One of the United States' most pressing political issues over the past 40 years has been the question of whether or not to drill for oil in Alaska's Arctic National Wildlife Refugem known as ANWR. Action has never been taken by the U.S. government to approve drilling because of presidential vetoes, Senate filibusters and allegiance to environmental lobbies. Our economy has reached a breaking point, and it has never made more sense to further explore this option as a means to alleviating our energy crisis in the United States.
Current oil technology allows for an outstanding utilization of land, with minimal impact on the environment (something proponents could not claim 15 years ago). In fact, the area in question (known as the "10-02" area) only makes up 8 percent of the entire refuge. Within that, it's estimated that only around 2,000 out of 1.5 billion acres would be necessary to access the underground reserves, which, by the way, have been cited as the largest such oil reserves in North America. For those who are not good with numbers, we're talking about an area about the size of JFK Airport.
The environmental lobbyists pressured President Bill Clinton to veto ANWR legislation in the '90s, citing risks to Caribou population and native Alaskan citizens. But extraordinary measures have been taken to protect wildlife in the nearby areas that already allow oil drilling. In fact, in the Prudhoe Bay area, central arctic caribou herd populations have gone from 3,000 to 32,000. Innovation by citizens and oil companies has created procedures that leave a minimum footprint on the already-frozen tundra near the Arctic Circle.
Public opinion in Alaska is an important factor in the decision to legalize the operations necessary to harvest the estimated 9 billion to 16 billion barrels of oil. After all, if the native Inuit groups were opposed to such actions, it would be critical to respect their views. However, polling data from across the state shows a vast majority of Alaskans not only support such drilling, but feel the benefits would far outweigh the costs. They see the same numbers conservatives have seen for years: $138 billion in potential tax and royalty revenue back to the government, a boom in the Alaskan economy, $1.5 billion per day spent by Americans on oil abroad; the list is endless and so are the opportunities. Americans are demanding alternative options to paying $4 a gallon, and legislation to authorize ANWR drilling would bring unprecedented benefits to the alternative energy movement in this country.
Sens. Lisa Murkowski and Ted Stevens, both of Alaska, have introduced legislation, "The American Energy Independence and Security Act of 2008," that would open up the refuge for development if oil exceeds $125 a barrel. Government revenues are estimated to be around $150 billion, and under law, half of that money would go directly to the development of alternative "green" energies as set up by the Energy Policy Acts of 2005 and 2007.
As a side note, conservative executive office holders like Gov. Tim Pawlenty and President George W. Bush have statistically done more for environmental initiatives than any Democrat. Yes, they have the power of law behind them because of their respective offices, but the notion that "green" policies are somehow solely Democratic campaign issues is naïve and unsupported. This cabinet-level initiative by the energy department is just one example.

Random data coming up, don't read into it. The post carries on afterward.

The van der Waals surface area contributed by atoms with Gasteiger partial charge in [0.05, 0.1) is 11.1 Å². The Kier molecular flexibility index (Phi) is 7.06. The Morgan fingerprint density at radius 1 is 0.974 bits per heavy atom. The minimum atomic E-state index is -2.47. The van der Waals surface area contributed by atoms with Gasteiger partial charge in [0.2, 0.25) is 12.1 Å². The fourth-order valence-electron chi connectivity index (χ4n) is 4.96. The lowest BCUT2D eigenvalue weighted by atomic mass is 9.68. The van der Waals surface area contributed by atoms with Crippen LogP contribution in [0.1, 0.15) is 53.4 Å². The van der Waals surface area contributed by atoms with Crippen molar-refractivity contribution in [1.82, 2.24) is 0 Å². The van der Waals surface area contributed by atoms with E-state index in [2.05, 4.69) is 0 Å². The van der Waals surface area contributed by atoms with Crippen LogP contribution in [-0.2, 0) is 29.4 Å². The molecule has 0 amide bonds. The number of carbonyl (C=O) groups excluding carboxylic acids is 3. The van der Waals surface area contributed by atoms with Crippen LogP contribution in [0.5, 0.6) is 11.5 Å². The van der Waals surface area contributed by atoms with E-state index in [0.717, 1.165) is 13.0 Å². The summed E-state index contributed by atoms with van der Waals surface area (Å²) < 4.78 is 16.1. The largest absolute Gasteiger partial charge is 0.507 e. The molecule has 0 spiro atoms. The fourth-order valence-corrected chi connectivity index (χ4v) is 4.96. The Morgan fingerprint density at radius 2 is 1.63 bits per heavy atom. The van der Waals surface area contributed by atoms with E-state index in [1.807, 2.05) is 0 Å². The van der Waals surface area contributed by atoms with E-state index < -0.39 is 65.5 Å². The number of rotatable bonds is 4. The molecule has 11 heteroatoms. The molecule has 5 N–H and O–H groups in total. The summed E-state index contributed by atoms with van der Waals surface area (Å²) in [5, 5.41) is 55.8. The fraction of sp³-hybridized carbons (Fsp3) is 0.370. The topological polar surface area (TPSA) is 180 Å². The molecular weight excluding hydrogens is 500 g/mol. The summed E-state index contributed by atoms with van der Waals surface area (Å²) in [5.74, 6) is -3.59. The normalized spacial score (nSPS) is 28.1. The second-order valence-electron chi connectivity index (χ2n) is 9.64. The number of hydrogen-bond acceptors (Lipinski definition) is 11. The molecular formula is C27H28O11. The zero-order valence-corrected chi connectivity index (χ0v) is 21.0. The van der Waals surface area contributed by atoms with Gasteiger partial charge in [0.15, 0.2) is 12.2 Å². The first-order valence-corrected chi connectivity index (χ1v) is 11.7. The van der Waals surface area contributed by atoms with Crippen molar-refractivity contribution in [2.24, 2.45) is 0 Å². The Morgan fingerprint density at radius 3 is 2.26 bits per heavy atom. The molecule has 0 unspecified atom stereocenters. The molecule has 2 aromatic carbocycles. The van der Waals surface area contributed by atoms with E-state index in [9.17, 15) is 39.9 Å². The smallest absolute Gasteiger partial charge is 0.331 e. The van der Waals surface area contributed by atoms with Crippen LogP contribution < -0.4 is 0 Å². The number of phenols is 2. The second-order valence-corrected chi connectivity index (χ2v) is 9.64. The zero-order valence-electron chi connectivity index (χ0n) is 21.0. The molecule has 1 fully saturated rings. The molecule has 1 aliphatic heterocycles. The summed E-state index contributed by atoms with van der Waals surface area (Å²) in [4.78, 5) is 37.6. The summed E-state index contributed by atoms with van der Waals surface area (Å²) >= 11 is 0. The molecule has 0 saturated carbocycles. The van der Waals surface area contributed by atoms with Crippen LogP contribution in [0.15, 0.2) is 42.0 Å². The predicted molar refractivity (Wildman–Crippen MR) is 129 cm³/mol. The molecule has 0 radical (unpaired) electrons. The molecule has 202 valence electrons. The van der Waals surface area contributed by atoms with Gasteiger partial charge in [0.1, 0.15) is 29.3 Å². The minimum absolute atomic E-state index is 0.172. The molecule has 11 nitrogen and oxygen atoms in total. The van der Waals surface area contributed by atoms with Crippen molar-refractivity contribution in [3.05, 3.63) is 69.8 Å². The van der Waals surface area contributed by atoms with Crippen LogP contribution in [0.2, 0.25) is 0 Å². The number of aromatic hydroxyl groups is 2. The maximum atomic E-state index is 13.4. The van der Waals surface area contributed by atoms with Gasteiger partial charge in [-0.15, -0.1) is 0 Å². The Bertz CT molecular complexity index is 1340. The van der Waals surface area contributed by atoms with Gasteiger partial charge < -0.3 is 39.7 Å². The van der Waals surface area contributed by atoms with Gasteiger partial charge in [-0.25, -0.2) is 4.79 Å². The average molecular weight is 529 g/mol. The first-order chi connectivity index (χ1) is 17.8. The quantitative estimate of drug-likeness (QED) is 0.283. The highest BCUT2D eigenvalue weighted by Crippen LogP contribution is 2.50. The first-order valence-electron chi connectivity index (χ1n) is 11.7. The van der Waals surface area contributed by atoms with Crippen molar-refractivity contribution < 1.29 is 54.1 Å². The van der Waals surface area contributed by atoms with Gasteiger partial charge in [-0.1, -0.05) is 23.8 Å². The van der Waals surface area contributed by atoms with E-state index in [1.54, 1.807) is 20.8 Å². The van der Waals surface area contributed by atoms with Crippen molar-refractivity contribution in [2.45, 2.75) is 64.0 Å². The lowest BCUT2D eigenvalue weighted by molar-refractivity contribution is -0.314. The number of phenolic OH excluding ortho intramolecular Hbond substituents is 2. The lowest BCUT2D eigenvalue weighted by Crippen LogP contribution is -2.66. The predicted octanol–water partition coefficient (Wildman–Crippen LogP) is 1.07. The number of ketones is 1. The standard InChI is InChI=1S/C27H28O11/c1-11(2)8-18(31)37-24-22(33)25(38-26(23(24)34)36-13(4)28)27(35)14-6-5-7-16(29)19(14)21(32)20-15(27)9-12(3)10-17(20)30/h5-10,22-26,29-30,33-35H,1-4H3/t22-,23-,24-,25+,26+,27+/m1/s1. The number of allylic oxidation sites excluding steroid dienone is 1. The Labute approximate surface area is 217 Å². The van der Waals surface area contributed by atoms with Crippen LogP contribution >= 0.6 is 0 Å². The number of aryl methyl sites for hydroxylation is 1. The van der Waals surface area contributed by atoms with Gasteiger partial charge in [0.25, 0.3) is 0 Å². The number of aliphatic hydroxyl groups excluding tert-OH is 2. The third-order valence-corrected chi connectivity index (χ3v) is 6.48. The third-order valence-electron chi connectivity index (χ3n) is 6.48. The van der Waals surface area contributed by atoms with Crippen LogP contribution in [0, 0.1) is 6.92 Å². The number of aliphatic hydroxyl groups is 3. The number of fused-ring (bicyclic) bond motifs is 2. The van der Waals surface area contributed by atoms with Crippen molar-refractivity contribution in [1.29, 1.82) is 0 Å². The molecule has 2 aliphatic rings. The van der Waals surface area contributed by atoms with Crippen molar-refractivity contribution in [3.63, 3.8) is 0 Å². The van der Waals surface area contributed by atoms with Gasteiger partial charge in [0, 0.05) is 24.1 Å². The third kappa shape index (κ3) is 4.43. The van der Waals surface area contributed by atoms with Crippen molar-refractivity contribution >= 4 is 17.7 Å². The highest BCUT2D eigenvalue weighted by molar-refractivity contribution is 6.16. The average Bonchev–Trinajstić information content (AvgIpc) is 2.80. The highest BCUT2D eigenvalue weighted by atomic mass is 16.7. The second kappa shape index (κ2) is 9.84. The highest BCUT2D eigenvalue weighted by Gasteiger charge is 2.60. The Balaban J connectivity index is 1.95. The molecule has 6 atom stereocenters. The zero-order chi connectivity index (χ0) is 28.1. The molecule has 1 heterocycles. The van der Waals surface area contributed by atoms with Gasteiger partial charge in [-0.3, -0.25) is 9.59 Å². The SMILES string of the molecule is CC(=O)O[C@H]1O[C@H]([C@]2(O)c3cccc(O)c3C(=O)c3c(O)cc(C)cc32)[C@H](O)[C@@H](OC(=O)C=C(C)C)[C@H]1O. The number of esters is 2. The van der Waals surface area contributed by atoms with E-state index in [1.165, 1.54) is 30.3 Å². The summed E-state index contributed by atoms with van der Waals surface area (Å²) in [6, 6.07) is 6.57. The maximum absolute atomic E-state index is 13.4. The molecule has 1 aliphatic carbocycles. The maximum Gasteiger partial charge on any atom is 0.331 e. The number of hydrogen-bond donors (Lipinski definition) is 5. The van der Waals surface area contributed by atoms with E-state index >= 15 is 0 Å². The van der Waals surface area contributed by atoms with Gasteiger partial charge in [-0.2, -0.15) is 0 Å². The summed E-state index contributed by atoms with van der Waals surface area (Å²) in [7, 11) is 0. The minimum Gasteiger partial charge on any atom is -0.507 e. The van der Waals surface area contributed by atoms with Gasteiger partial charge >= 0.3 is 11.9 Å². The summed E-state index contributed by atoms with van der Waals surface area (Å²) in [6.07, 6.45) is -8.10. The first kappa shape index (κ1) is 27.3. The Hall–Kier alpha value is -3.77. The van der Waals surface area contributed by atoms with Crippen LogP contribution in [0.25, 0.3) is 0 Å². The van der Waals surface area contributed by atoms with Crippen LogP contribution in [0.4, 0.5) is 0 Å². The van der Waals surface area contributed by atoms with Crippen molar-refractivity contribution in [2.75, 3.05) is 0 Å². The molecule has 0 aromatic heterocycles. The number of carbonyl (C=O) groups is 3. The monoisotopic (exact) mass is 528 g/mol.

Opponents of ANWR drilling will tell you they don't think more oil will make a difference in price because there may only be a few years worth of oil reserves in this area. But common sense would tell us that a decline in domestic production and a huge increase in the cost of imported foreign oil have inflated the price of oil. With a more steady and even supply that costs less per barrel to import, prices will change in North America.
One of the greatest things about this proposal is that the entire country benefits from oil drilling in so many ways. For example, each of the 50 states will share in the hundreds of thousands of new jobs that the National Defense Council estimates will be created directly and indirectly from domestic gas and oil production.
For many years, the prospect of ANWR has been considered and investigated by countless government agencies in preparation for the "thumbs up" from Washington. Though it has never been fully given, Congress and the White House have constantly been pushing the possibility for action. It is only a matter of time before permission is granted to tap this valuable resource.
Oil independence is not only an economic matter but a matter of national security. It costs much more to import and protect the value chain of a resource that is controlled by governments in such a volatile region like the Middle East.
The ANWR option should be put back on the table for consideration. Such action is not only a good thing for the United States as a whole, but is also a necessary component to national security and economic changes that effect us all on a daily basis.
Andy Post welcomes comments at email@example.com.